But of course that’s a woefully naive model. A much better description of a software release cycle is that version x contains bugs (a, b, c, d, e, f), whereas version x+1 contains bugs (a, b, e, g, i). Only in exceedingly minimal updates is it possible to eliminate a bug without introducing any new bugs or behavioural changes which would affect the outcome of a process.

A developer may well feel that the removal of bug c is such a hugely important update that she wishes to eradicate version x from reality, but there may be a user who never even got close to c but instead will be shafted by bug g introduced in the ‘fix’.

There are sometimes good reasons for the removal of a version; if it’s an absolutely catastrophic release without an improved, higher version which may still fall into the hands of unsuspecting end-users… yeah maybe then.

I don’t know if we have ways to genuinely remove a release, or somehow mark it as off-limits. @will what’s our process for such a case?

Right now, you have two options:

  • Use the CLI (or REST API) to “yank” the version (preferred). This hides the version so that it isn’t downloadable by anyone unless they know the exact version number that they’re looking for. For example, Grasshopper’s Package Restore feature will still be able to find it but it won’t show up if you run the _PackageManager command in Rhino.
  • Ask me to delete the version/package. The version/package will no longer exist on the server. This is a last resort, for the reasons David mentioned above.

Beyond the ability to control the availability of your plug-in, what other kinds of control are you looking for?

I think that the yank-functionality is fine and knowing that it is possible to completely delete a version is good if some edge case should emerge. Furthermore I think the Nuget style PackageManager will solve my concerns around plugin installation user friendliness, if I am correct in assuming that this will hande Grasshopper plugins? Is this packagemanager near release? I am having some trouble testing it though as the TestPackageManager command is not yielding any results in my Rhino 6 SR20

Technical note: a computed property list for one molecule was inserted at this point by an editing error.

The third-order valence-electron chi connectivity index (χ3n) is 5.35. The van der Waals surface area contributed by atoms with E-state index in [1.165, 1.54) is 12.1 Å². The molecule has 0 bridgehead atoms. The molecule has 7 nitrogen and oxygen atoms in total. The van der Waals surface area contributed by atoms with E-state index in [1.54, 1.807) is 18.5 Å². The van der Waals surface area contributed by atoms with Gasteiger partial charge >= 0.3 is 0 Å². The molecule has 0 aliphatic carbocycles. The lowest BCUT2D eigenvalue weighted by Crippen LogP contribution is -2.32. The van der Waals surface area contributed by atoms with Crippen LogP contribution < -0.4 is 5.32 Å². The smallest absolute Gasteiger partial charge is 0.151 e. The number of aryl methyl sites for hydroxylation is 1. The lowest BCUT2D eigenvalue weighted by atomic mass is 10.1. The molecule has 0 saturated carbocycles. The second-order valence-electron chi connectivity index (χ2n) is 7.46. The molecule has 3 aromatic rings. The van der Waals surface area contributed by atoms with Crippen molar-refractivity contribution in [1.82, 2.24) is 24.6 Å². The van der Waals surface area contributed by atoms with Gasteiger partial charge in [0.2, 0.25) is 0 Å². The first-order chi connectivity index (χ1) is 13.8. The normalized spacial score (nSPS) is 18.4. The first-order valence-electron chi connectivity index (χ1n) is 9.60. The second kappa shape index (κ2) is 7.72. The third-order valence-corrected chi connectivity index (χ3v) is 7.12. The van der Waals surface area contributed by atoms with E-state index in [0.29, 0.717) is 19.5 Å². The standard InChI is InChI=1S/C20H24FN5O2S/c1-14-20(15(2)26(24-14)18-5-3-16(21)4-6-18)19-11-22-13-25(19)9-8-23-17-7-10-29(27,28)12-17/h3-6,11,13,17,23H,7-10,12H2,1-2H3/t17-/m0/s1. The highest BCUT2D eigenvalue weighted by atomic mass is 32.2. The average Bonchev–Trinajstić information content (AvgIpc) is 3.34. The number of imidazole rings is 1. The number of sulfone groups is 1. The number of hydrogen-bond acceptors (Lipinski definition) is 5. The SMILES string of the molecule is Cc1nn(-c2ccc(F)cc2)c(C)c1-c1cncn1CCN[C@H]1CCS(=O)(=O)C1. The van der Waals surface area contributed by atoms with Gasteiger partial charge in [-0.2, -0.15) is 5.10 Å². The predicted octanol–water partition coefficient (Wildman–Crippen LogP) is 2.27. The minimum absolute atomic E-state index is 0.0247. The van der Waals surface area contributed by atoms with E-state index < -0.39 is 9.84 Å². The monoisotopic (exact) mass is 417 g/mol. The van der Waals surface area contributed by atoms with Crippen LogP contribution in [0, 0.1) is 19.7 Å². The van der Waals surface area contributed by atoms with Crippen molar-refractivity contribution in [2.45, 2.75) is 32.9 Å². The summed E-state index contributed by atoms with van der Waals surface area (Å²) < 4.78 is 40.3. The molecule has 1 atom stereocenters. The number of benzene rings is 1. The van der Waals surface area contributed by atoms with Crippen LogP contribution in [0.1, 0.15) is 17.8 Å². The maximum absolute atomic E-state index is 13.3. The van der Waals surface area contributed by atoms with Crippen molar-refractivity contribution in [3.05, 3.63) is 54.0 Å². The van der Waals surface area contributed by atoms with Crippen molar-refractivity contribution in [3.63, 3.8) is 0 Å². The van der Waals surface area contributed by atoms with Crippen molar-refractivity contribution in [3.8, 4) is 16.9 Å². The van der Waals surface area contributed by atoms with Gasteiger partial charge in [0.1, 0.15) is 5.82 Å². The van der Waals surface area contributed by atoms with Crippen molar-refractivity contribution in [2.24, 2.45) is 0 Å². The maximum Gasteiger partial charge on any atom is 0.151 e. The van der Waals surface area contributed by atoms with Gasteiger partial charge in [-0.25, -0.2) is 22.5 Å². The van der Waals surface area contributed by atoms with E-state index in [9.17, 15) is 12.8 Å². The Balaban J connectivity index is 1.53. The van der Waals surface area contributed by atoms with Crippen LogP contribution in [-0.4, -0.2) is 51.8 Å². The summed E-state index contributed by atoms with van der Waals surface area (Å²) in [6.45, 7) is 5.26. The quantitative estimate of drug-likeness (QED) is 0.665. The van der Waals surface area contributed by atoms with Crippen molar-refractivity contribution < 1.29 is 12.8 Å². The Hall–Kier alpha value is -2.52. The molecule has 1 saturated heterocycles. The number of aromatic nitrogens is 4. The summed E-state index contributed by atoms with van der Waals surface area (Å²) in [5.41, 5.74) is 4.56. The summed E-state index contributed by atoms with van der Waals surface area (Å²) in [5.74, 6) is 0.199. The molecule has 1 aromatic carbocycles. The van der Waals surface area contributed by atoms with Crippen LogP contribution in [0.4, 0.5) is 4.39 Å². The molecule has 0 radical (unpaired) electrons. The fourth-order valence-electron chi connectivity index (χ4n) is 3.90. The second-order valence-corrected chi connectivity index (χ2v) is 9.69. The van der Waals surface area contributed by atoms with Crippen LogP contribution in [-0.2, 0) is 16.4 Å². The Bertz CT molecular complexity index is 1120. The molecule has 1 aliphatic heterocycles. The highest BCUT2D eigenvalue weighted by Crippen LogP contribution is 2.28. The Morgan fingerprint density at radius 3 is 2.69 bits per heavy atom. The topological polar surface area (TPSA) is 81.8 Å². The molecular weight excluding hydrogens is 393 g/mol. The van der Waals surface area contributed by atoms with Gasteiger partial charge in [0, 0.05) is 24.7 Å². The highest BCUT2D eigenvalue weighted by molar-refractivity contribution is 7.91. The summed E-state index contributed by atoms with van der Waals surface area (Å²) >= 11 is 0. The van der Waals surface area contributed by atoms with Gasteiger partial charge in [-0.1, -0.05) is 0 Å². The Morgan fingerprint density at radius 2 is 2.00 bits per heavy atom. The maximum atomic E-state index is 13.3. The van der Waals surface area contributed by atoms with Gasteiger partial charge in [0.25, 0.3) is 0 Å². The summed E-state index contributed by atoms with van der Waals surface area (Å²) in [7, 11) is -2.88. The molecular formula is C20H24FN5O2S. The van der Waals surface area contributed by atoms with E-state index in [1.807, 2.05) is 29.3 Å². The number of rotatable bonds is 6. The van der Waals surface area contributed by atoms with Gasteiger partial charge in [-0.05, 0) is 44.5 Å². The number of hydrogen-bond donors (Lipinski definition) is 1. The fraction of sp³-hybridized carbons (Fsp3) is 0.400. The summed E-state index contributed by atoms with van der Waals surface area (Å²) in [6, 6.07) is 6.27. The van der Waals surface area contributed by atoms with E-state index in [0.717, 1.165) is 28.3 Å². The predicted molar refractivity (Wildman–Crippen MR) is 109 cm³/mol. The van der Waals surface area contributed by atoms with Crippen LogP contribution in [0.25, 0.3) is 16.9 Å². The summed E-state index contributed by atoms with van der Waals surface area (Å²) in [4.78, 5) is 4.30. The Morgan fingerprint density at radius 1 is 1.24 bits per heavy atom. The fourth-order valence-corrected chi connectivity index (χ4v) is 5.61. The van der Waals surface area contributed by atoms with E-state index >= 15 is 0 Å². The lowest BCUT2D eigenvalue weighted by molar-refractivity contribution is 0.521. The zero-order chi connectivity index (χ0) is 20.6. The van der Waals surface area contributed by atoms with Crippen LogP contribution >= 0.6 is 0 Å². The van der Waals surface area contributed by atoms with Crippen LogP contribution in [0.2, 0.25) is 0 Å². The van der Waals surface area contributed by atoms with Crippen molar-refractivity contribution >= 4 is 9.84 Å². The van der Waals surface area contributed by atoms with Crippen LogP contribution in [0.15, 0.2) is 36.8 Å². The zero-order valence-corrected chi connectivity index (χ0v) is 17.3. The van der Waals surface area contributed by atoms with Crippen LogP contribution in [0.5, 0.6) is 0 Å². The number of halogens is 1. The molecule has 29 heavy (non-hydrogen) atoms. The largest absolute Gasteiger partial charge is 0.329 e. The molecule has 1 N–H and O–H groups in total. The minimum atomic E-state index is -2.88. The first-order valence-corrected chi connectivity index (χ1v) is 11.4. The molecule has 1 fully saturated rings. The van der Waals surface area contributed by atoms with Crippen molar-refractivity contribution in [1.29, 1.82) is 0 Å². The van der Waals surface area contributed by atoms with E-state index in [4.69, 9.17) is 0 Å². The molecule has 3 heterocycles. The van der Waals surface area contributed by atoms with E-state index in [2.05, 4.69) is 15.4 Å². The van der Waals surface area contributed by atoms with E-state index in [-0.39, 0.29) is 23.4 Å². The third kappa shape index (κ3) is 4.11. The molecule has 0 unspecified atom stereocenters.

Hei Ole Martin - does that mean that you are not getting a dialog box to show up with that command?
What is echoed to the command line? Could you paste the last few lines?

As a disclaimer, all though I do Grasshopper component development, I am not accustomed to using the Rhino software. I assumed that “TestPackageManager” was to be entered in the Rhino command line. Here is my attempt:image

Hi - so far, so good : )
As this is a test command for the time being, this command will not autocomplete and needs to be fully typed into the Rhino command line without any mistakes.
When you do so, and hit Enter, what happens next?

Ah, yes the PackageManager opens. Thank you! How close is this packagemanager to be relied upon? Pretty soon we are going to decide how to distribute the plugin, meaning decide if we are going to manage the install manually or use the packagemanager.

Hi - I’m sure that @will’ll step in and correct me if I’m wrong, but you should be able to rely on this package manager as it is now. It is a regular command in Rhino 7 and I’m not aware (silly me?) of any major differences that should get in the way of being able to use this to deploy plug-ins.

No corrections needed, @wim, but I will elaborate :slight_smile: . The package manager has been in the wild for a couple of years but the intention is to release it properly as part of Rhino 7. I have a host of tasks that I’m working on right now including support for platform-specific packages and integration with Food4Rhino – features that will make using the package manager much easier. The underlying client/server architecture has been working well throughout this time, though!

That said, I designed the packaging process to be very simple; it wouldn’t be hard to switch to it at a later date if you think that a custom installer provides features that you need right now.

Please help to me for issue below.

Hi - I’m not sure what you need help with.
It looks like the developer of the LunchBox plug-in hasn’t made that plug-in available for the Rhino Package Manager. That means that you will have to manually download from Food4Rhino and install it.
Does that help?